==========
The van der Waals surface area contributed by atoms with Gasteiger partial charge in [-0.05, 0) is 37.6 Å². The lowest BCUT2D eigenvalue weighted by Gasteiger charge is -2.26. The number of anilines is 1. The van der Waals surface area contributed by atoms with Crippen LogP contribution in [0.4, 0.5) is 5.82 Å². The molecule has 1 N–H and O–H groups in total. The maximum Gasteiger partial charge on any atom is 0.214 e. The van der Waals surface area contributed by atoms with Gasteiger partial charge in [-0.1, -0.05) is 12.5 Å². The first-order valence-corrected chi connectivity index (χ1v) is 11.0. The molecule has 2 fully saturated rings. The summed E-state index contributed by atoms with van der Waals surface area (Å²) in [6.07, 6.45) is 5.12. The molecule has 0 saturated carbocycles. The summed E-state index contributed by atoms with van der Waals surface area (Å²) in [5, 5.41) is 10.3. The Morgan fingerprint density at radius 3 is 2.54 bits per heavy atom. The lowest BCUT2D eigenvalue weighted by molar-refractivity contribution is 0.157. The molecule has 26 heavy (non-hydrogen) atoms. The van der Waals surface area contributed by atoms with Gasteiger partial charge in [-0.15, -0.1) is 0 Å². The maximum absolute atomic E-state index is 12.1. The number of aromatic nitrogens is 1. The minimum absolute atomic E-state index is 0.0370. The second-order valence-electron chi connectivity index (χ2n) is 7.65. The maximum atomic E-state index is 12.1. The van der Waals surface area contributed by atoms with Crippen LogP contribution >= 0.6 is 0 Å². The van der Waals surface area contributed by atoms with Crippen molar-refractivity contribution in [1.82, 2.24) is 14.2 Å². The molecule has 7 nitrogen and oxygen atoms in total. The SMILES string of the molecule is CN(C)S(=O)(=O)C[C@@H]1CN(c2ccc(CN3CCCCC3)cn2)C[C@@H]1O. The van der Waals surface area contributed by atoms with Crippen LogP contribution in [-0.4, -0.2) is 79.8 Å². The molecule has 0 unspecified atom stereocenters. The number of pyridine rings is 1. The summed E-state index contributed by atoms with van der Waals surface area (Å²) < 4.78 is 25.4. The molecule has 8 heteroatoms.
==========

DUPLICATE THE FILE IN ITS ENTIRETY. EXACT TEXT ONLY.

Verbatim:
The van der Waals surface area contributed by atoms with Gasteiger partial charge in [-0.05, 0) is 37.6 Å². The lowest BCUT2D eigenvalue weighted by Gasteiger charge is -2.26. The number of anilines is 1. The van der Waals surface area contributed by atoms with Crippen LogP contribution in [0.4, 0.5) is 5.82 Å². The molecule has 1 N–H and O–H groups in total. The maximum Gasteiger partial charge on any atom is 0.214 e. The van der Waals surface area contributed by atoms with Gasteiger partial charge in [-0.1, -0.05) is 12.5 Å². The first-order valence-corrected chi connectivity index (χ1v) is 11.0. The molecule has 2 fully saturated rings. The summed E-state index contributed by atoms with van der Waals surface area (Å²) in [6.07, 6.45) is 5.12. The molecule has 0 saturated carbocycles. The summed E-state index contributed by atoms with van der Waals surface area (Å²) in [5, 5.41) is 10.3. The Morgan fingerprint density at radius 3 is 2.54 bits per heavy atom. The lowest BCUT2D eigenvalue weighted by molar-refractivity contribution is 0.157. The molecule has 26 heavy (non-hydrogen) atoms. The van der Waals surface area contributed by atoms with Gasteiger partial charge in [-0.15, -0.1) is 0 Å². The maximum absolute atomic E-state index is 12.1. The number of aromatic nitrogens is 1. The minimum absolute atomic E-state index is 0.0370. The second-order valence-electron chi connectivity index (χ2n) is 7.65. The maximum atomic E-state index is 12.1. The van der Waals surface area contributed by atoms with Crippen LogP contribution >= 0.6 is 0 Å². The van der Waals surface area contributed by atoms with Crippen molar-refractivity contribution in [1.82, 2.24) is 14.2 Å². The molecule has 7 nitrogen and oxygen atoms in total. The SMILES string of the molecule is CN(C)S(=O)(=O)C[C@@H]1CN(c2ccc(CN3CCCCC3)cn2)C[C@@H]1O. The van der Waals surface area contributed by atoms with Crippen LogP contribution in [-0.4, -0.2) is 79.8 Å². The molecule has 0 unspecified atom stereocenters. The number of pyridine rings is 1. The summed E-state index contributed by atoms with van der Waals surface area (Å²) < 4.78 is 25.4. The molecule has 8 heteroatoms.